Maryland flag must be flown right side upI was very proud...

the Forum

August 23, 1993

Maryland flag must be flown right side up

I was very proud of our Maryland teen-agers who attended the youth rally with the pope recently in Denver. I'm proud of their very good conduct and how proudly they flew the Maryland flag during the huge gathering at the pontiff's outdoor celebration of Mass.

However, I was disappointed because the Maryland flag was flown upside down, as shown on TV news broadcasts.

I am amazed at how often I've seen the Maryland flag flown upside down. Perhaps we should require the flag manufacturers to mark "this side up" on the cloth strip that holds the grommets.

As a reminder to those Marylanders who know but sometimes forget, the cross square should be below, with the long gold stripe above, when flown from a staff. And to be really proper, the staff must be topped with a cross.

Edward W. Lipka



In Frank Somerville's Aug. 14 article on the issues discussed at the Catholic World Youth Conference, a certain Frances Kissling (identified as the head of Catholics for a Free Choice) is quoted as saying that ". . . having an abortion puts you outside the church . . .," a phrase which strongly implies that a woman who undergoes such a procedure is automatically excommunicated.

A person in such a high position as Ms. Kissling holds sorely needs to get her facts straight. The church views abortion as the human taking of another life, that being reason enough to consider it a mortally serious sin.

Further, Catholic teaching holds that abortion, like any serious offense against God, removes the offender not from membership, but from the life of grace that is found and shared within the church.

However, abortion in itself would never be a cause for automatic excommunication; on the contrary, Catholics fervently pray that anyone who has made such a tragic error would realize that her church would be the very best place for her to find the understanding and courage to confront her mistake, thereby returning to full sacramental community.

A statement such as Ms. Kissling's suggests that the church would in effect shun a Catholic woman at that time in her life when she most needed the compassion and support of her faith community -- and such a suggestion could not be further from the truth.

Anne Huppmann Kidwell


Flawed column

The column by Myriam Marquez of the Orlando Sentinel that appeared on the Other Voices page Aug. 17 reveals several serious flaws both in arithmetic and logic.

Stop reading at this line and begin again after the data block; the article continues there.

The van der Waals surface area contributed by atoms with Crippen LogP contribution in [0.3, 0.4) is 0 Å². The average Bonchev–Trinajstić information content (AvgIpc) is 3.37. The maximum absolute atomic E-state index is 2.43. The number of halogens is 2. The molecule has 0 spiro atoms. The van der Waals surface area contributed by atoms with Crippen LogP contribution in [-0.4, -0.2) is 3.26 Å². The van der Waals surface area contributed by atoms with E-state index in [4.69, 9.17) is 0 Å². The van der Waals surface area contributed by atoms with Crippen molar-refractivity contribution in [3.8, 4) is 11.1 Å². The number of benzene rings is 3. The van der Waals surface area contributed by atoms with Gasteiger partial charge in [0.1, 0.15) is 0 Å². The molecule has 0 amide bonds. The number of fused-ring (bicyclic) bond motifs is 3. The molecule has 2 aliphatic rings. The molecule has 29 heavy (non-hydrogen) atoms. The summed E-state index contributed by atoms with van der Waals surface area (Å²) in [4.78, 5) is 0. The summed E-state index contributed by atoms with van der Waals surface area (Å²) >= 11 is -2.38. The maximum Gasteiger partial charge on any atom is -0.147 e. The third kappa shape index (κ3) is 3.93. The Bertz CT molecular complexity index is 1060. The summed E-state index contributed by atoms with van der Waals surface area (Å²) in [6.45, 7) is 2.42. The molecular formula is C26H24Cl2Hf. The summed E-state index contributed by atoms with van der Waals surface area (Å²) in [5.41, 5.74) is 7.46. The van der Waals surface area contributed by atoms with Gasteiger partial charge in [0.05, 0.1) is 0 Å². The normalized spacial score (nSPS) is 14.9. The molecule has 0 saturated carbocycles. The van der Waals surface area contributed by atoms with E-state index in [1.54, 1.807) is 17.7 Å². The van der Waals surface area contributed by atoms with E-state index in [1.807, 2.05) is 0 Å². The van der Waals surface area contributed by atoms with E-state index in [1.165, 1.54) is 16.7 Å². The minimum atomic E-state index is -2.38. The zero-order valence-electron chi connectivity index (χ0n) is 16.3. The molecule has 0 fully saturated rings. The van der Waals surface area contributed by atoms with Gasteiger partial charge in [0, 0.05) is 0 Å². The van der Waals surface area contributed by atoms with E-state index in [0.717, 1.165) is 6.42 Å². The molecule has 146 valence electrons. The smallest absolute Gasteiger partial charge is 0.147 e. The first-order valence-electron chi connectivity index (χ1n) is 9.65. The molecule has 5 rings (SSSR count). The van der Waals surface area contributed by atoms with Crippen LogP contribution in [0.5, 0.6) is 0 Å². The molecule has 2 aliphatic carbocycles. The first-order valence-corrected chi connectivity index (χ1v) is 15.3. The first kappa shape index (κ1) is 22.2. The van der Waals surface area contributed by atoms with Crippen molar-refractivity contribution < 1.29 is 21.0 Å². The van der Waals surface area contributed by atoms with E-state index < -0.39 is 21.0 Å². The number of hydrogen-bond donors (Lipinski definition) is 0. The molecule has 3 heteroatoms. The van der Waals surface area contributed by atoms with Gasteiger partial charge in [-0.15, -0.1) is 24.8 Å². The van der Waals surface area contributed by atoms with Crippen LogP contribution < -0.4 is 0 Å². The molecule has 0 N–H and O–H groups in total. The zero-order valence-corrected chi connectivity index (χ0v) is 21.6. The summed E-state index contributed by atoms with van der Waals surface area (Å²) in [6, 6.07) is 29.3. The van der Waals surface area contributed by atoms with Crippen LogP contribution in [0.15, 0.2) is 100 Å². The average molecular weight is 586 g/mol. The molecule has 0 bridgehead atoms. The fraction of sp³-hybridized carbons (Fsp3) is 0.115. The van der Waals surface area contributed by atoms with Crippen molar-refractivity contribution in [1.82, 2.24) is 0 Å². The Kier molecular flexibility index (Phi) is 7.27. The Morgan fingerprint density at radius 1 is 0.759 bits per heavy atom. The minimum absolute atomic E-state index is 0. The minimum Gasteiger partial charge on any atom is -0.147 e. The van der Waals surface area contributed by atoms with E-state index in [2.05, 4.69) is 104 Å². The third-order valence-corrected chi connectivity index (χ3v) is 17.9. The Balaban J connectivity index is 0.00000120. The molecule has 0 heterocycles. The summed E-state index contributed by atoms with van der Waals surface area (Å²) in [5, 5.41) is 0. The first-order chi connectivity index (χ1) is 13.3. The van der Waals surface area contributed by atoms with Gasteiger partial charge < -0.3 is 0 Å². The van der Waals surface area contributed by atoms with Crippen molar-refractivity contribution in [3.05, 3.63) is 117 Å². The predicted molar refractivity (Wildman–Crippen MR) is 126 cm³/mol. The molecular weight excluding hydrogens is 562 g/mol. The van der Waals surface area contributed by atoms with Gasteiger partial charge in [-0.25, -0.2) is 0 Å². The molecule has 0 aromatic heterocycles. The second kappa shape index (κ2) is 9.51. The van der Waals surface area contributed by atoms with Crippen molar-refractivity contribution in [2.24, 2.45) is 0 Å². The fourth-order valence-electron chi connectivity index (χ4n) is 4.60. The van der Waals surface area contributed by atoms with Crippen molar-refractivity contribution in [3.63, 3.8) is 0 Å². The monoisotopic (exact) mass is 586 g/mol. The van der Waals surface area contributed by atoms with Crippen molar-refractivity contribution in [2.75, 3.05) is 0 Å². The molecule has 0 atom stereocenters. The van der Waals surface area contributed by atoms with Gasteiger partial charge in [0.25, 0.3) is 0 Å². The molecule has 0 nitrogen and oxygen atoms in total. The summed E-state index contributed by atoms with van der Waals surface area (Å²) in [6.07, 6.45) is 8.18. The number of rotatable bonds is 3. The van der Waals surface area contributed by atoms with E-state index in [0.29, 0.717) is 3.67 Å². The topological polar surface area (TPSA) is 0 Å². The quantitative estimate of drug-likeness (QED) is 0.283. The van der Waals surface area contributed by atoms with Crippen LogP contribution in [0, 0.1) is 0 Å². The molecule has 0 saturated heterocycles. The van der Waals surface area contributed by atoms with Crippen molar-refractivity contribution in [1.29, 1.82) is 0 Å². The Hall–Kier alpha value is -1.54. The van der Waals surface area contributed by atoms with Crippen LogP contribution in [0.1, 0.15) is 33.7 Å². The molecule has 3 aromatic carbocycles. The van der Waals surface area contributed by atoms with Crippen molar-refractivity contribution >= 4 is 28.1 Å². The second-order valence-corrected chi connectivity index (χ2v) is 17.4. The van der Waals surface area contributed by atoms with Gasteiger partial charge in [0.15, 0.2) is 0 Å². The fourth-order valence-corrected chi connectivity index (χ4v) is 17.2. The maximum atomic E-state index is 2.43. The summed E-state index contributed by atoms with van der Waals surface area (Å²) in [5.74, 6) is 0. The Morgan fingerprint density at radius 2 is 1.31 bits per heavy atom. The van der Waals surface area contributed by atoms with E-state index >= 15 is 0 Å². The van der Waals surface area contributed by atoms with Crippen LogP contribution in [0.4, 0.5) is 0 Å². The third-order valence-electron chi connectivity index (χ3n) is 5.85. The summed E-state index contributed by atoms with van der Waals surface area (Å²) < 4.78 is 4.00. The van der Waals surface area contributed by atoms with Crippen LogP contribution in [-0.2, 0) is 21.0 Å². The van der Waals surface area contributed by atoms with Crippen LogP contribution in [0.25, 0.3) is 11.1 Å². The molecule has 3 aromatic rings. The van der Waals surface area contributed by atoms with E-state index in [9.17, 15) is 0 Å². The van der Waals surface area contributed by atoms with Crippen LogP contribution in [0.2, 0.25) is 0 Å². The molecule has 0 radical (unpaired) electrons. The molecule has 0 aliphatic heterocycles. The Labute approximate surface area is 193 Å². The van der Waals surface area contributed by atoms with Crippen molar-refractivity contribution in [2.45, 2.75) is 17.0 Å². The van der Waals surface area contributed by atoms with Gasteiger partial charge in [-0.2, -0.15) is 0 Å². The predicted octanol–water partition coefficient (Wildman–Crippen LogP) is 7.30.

She states that 1.4 million people will pay an average of $1,375 more in taxes and 15 to 20 million people will receive a tax break of about $3,554 each. Somehow these numbers do not add up. She should do more work on her arithmetic.

Her logic is similarly flawed. I happen to believe that when the dairies raise their prices, the retailer will also raise his prices.

I also believe that when rents are raised, the department stores will raise their prices. When the auto workers get a raise, the cost of automobiles will also go up. When a doctor's cost of insurance goes up, so will the cost of his medical care. When the bank must pay more for funds, it will raise the interest rate on loans.

I do not believe that rich people, who are in a position to control prices, will compel their wives to go to work, sell their second cars, forgo vacations or otherwise reduce their standard of living.

They will of course raise their prices, thereby extracting any additional cost of government from the general public.

William Grimes-Wyatt


Bet on 'Gamblers'

If the almighty Lotto is the answer to our financial woes, then we ought to give honor where honor is due.

If the powers that be are willing to gamble to raise the money to purchase a stadium, and people are willing to gamble and purchase season tickets before a team is even secured, then let's call a spade a spade. We should call the team the Baltimore Gamblers.

After all, if they can say we are the City That Reads, then we are for sure the City That Gambles. The marketing ideas would be endless. The cheerleaders could be called the Lottoettes, with the giant ping-pong ball the mascot. Extra income could come from legal bookies at ticket counters placing bets on the games . . .

Let's not disguise what's really going on with the name of some innocent animal like the Rhino, Raven or even Mustang. After all, what have they contributed to our efforts to get a team?

It's the people with the financial insight and wherewithal -- you got it, the Gamblers -- who are going to make it happen. So give them the attention they deserve.

Ken Tomlinson


Rigged tests

So a "Star Wars" test was rigged not to fail?

For expectant dignitaries, legendary World War II Marine Corps Sergeant Lou Dymond would rapidly set up and sight in a mortar, then fire a training round seemingly into a barrel.

On cue, a concealed cohort would detonate the stick of dynamite hidden inside the barrel. Then Lou would do the same with another barrel even farther away.

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